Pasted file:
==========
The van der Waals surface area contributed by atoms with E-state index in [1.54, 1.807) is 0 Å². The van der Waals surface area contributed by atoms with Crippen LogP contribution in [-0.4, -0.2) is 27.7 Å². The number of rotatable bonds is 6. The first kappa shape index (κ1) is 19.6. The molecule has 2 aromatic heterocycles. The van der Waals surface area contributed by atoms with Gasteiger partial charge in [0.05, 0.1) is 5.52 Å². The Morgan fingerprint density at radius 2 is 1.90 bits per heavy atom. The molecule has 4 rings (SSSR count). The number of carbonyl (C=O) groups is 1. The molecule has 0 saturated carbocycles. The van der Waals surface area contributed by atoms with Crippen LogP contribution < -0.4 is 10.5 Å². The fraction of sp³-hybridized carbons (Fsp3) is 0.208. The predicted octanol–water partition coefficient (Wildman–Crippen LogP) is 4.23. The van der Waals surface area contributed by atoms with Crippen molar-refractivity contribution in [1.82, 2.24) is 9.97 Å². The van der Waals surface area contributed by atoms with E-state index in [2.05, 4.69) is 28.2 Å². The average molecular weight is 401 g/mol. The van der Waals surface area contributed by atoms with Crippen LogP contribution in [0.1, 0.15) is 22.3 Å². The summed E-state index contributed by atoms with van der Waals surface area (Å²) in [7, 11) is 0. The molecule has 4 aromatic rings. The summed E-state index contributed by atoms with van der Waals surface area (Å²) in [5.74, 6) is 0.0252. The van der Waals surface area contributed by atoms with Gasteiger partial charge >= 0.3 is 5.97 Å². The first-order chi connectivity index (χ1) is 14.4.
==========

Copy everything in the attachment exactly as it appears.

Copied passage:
The van der Waals surface area contributed by atoms with E-state index in [1.54, 1.807) is 0 Å². The van der Waals surface area contributed by atoms with Crippen LogP contribution in [-0.4, -0.2) is 27.7 Å². The number of rotatable bonds is 6. The first kappa shape index (κ1) is 19.6. The molecule has 2 aromatic heterocycles. The van der Waals surface area contributed by atoms with Gasteiger partial charge in [0.05, 0.1) is 5.52 Å². The Morgan fingerprint density at radius 2 is 1.90 bits per heavy atom. The molecule has 4 rings (SSSR count). The number of carbonyl (C=O) groups is 1. The molecule has 0 saturated carbocycles. The van der Waals surface area contributed by atoms with Crippen LogP contribution < -0.4 is 10.5 Å². The fraction of sp³-hybridized carbons (Fsp3) is 0.208. The predicted octanol–water partition coefficient (Wildman–Crippen LogP) is 4.23. The van der Waals surface area contributed by atoms with Crippen molar-refractivity contribution in [1.82, 2.24) is 9.97 Å². The van der Waals surface area contributed by atoms with E-state index in [2.05, 4.69) is 28.2 Å². The average molecular weight is 401 g/mol. The van der Waals surface area contributed by atoms with Crippen LogP contribution in [0.1, 0.15) is 22.3 Å². The summed E-state index contributed by atoms with van der Waals surface area (Å²) in [7, 11) is 0. The molecule has 4 aromatic rings. The summed E-state index contributed by atoms with van der Waals surface area (Å²) in [5.74, 6) is 0.0252. The van der Waals surface area contributed by atoms with Gasteiger partial charge >= 0.3 is 5.97 Å². The first-order chi connectivity index (χ1) is 14.4.